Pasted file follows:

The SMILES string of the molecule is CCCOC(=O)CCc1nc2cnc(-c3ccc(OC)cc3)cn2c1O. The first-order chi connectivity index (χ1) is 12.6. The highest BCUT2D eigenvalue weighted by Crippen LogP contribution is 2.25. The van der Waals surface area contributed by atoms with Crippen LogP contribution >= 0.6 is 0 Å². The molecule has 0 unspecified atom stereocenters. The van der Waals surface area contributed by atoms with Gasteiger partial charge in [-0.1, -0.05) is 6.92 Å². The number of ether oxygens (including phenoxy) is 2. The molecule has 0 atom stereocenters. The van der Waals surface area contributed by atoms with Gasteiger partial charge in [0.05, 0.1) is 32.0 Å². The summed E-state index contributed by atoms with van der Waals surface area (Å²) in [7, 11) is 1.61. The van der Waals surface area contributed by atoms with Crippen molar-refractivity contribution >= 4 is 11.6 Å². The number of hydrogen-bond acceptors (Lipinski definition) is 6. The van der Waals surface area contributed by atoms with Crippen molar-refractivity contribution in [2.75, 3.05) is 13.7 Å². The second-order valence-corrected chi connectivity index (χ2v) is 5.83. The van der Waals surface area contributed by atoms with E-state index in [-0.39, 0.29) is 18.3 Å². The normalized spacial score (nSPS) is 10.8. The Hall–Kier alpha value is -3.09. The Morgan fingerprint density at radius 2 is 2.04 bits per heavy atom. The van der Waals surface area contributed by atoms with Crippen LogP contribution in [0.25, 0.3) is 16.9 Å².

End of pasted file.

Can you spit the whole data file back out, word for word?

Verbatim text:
The SMILES string of the molecule is CCCOC(=O)CCc1nc2cnc(-c3ccc(OC)cc3)cn2c1O. The first-order chi connectivity index (χ1) is 12.6. The highest BCUT2D eigenvalue weighted by Crippen LogP contribution is 2.25. The van der Waals surface area contributed by atoms with Crippen LogP contribution >= 0.6 is 0 Å². The molecule has 0 unspecified atom stereocenters. The van der Waals surface area contributed by atoms with Gasteiger partial charge in [-0.1, -0.05) is 6.92 Å². The number of ether oxygens (including phenoxy) is 2. The molecule has 0 atom stereocenters. The van der Waals surface area contributed by atoms with Gasteiger partial charge in [0.05, 0.1) is 32.0 Å². The summed E-state index contributed by atoms with van der Waals surface area (Å²) in [7, 11) is 1.61. The van der Waals surface area contributed by atoms with Crippen molar-refractivity contribution >= 4 is 11.6 Å². The number of hydrogen-bond acceptors (Lipinski definition) is 6. The van der Waals surface area contributed by atoms with Crippen molar-refractivity contribution in [2.75, 3.05) is 13.7 Å². The second-order valence-corrected chi connectivity index (χ2v) is 5.83. The van der Waals surface area contributed by atoms with E-state index in [-0.39, 0.29) is 18.3 Å². The normalized spacial score (nSPS) is 10.8. The Hall–Kier alpha value is -3.09. The Morgan fingerprint density at radius 2 is 2.04 bits per heavy atom. The van der Waals surface area contributed by atoms with Crippen LogP contribution in [0.25, 0.3) is 16.9 Å².